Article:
From PNCO to Professor: The Leadership Lessons I Still Use from My NCO Cadre
By Prof Pat Tissington
I am a university professor who specialises in leadership. I teach students about leadership and management theory, work with doctors who are taking on leadership roles, assess leadership potential and run countless leader development programmes.
Unusually for someone in this sort of job, I am a former Junior NCO in the British Army, which is why I thought I might have something to contribute that’s of value to junior military leaders.
I did my JNCO Leadership Course in Cyprus in 1985. It was a transformative experience. I still have the course photo on my wall. The truth is that, despite all the time I have spent on research, building personal experience, reading and reflecting into leadership, the few weeks I spent on this course continue to form the foundation of my knowledge of leadership. I am quite sure I have forgotten a great deal of what was taught and probably embellished my memories in the intervening years.
But, for what it’s worth, there are five things I learned as a JNCO that I still use today when I teach leadership.
1. Leadership is about changing things
The role of the leader is to change things for the better. And humans really don’t like things to change. So they will resist the change. Which means that to be a leader is to experience people resisting you. This is true whatever you are doing. You might believe that as a junior leader within a disciplined organisation, you cannot change very much. But you’d be wrong. You can change things for the better and, what’s more, it is what you are expected to do.
2. You’ll need to get people to do things, whilst still being yourself
I clearly remember the first time I was in the field as a newly-minted Lance Jack. Something went a bit wrong and I began to notice that something odd was going on. I suddenly realised that the detachment were all looking at me rather than getting on with their work. They were literally looking to me for direction. And I didn’t know what to do either. That’s the difficult part; providing your team some direction even if you aren’t certain you know the answer.
But the easy part is that all you really have to do is be yourself. Putting on an act might seem a good idea but people spot this – and soldiers even more so. Remain true to who you are. It takes far less effort and is always going to work for best.
3. … Although sometimes you’ll need to put on an act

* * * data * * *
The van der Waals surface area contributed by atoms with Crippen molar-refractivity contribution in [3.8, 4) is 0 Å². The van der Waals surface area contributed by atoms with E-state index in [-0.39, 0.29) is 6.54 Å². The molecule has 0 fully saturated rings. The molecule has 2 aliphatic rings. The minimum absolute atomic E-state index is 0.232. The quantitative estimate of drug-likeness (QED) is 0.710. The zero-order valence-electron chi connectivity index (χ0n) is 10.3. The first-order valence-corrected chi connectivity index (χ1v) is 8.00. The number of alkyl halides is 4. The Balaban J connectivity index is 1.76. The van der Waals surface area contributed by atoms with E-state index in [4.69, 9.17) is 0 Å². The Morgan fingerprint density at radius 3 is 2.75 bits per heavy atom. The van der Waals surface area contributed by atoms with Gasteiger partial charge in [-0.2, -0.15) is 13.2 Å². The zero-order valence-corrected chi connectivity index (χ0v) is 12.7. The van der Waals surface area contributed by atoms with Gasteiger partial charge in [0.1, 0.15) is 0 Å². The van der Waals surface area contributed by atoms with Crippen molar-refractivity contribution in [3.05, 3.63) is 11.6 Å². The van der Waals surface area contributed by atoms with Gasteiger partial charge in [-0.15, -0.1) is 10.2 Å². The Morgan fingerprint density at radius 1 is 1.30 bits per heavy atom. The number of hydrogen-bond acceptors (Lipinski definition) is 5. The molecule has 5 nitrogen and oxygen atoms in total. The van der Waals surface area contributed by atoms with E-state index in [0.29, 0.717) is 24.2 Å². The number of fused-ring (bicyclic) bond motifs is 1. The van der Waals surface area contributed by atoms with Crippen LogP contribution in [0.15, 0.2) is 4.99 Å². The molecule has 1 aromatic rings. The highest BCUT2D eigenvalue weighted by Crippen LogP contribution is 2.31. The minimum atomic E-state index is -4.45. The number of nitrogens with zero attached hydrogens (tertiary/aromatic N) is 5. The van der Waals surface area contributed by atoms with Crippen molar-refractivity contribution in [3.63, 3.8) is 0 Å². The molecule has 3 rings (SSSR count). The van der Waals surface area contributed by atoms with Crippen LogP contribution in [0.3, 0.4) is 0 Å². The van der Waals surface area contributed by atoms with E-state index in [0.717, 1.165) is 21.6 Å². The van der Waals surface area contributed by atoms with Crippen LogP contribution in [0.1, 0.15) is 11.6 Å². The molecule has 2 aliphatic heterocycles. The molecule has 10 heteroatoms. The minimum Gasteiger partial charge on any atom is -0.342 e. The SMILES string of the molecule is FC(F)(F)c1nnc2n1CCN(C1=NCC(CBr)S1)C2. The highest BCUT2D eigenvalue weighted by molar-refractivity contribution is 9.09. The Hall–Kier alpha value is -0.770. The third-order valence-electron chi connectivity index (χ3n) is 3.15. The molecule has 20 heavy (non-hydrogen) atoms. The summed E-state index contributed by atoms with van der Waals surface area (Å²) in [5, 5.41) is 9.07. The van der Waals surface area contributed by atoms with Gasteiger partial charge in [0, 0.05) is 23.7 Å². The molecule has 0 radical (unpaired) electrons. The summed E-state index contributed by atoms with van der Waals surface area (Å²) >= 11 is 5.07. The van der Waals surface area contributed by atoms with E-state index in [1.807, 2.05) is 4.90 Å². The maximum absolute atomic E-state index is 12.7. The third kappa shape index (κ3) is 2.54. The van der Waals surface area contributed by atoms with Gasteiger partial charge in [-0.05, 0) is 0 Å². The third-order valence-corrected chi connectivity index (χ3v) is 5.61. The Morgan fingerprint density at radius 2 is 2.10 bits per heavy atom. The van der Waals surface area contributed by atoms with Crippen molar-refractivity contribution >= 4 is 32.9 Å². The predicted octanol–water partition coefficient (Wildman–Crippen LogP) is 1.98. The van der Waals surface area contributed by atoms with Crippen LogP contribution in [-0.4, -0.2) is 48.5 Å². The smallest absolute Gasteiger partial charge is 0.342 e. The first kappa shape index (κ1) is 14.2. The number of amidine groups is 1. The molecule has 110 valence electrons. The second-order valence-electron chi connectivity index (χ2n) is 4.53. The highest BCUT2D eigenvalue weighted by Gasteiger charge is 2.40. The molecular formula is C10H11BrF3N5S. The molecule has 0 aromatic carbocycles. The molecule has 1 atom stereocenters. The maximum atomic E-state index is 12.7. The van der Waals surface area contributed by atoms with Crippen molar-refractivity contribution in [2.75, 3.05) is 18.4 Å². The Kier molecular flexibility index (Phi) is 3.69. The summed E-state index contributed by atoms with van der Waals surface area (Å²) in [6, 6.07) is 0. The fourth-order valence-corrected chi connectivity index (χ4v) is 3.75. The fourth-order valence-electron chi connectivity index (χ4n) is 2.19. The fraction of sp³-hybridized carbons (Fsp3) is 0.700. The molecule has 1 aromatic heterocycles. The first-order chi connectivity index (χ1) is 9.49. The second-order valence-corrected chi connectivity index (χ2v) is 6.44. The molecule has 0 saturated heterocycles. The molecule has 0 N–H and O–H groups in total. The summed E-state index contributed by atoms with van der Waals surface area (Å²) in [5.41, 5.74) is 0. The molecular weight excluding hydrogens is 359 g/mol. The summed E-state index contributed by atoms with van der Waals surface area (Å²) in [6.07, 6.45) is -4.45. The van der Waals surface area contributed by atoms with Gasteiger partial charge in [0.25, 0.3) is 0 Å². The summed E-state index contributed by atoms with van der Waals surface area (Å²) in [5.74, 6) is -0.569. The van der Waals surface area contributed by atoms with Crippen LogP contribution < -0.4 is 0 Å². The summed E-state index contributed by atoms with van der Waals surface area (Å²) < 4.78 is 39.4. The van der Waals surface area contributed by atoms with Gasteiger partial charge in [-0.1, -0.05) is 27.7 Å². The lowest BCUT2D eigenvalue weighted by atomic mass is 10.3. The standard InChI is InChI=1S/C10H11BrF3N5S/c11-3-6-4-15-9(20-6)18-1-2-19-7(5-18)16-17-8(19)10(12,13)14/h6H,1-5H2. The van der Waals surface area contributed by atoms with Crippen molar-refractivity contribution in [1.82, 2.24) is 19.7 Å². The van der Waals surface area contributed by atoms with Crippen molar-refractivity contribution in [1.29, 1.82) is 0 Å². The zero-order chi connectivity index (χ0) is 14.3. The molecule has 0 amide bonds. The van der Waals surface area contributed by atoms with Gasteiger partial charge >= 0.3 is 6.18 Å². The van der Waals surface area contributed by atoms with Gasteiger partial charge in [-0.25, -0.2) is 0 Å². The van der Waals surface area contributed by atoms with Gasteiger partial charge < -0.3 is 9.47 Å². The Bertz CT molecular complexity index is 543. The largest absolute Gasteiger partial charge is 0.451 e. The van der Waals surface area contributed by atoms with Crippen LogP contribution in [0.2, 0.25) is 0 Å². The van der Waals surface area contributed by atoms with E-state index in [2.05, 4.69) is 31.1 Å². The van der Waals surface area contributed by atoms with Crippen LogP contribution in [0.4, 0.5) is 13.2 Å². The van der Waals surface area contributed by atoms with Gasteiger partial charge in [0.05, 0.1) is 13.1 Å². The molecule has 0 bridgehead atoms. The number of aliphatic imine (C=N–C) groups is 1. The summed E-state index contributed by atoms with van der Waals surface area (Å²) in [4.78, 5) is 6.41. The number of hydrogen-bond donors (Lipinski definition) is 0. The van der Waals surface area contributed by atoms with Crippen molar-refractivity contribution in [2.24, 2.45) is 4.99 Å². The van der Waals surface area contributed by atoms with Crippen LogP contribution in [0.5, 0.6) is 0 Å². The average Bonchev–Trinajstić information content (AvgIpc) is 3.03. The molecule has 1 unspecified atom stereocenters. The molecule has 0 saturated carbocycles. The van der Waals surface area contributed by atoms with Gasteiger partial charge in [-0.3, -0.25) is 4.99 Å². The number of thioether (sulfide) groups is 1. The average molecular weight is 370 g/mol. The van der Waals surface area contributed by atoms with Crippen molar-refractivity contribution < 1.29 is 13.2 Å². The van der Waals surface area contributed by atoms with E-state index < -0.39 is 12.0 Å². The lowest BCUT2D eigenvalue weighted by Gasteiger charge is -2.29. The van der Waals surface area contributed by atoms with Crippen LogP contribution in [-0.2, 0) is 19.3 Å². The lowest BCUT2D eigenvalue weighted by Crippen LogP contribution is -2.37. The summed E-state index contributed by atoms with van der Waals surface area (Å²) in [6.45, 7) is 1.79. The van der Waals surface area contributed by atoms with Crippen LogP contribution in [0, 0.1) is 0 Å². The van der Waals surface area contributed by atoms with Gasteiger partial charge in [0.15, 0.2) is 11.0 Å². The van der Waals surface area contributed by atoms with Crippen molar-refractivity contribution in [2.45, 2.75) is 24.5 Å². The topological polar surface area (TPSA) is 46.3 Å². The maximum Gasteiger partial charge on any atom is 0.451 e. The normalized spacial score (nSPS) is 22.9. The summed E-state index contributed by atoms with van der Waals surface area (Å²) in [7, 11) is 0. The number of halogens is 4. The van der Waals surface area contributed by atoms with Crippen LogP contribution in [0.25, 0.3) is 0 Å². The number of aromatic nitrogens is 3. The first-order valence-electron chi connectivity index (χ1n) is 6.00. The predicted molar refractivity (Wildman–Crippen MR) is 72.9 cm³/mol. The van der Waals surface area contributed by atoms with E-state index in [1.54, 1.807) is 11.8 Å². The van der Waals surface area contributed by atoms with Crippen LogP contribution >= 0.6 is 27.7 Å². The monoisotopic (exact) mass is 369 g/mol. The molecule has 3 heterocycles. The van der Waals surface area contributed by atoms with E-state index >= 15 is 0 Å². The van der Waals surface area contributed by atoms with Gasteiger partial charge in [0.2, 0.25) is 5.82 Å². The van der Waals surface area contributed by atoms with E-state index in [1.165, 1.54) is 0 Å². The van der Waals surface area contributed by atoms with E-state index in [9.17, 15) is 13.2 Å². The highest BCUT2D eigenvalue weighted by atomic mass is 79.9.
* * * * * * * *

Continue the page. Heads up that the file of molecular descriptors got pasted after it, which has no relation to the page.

A leader will sometimes have to hold several apparently contradictory thoughts in their head. For example, having just said you shouldn’t pretend to be someone you are not, sometimes you do need to put on something of an act. You should always look calm, appear to be unfazed and look as if you are in control even when everything in your being is screaming.
So be honest. But also be prepared to put on an act when your team need confidence in you.
4. Take your time to think and check your assumptions
Always check that you have understood the situation properly. You may be under pressure and it might not seem as though there is any time. But there is always more time than you think. Whether you are a soldier or a clinician, ask questions, check your information, find alternative appraisals of the situation.
But most importantly, check your assumptions. Is this really what is happening? Is this really the best way? What would a different interpretation of this situation be?
5. You don’t need to be soft. But you do need to be kind
Being in the Army is a tough job – the demands placed on me in my short service in the Army made it, by a very, very long way, the most demanding job I have ever done, or ever will do.
Exceptionally high standards are demanded of you in very trying circumstances. And some times people fall short of expectations. There is an absolute need to hold them to account. But you can also be kind. It shows strength on your part, inspires loyalty from your troops and (most importantly) it is a better way to live. Whether or not people let you down, you still need to look after them. They are still your responsibility.
And leave a legacy
Now there are lots of other things I learned about. Tactics, map reading, explosives, drill and heaven knows what else. Almost all of these I can no longer remember. But these five things stay with me.
In fact, I was moved to write this after reading an article about WO1 (RSM) JC Lord. It reminded me what I learned about setting an example through the demonstration of unbelievably high personal standards. In my case I learned this (and all of the five points above) from WO1 Absolon, the RSM running my JNCO course. He has, I am sure, long forgotten the gangly misfit on his leadership course over 30 years ago. But I won’t forget what I learned from him.
And maybe that’s really what great leadership does – it leaves a legacySubscribe To The Army Leader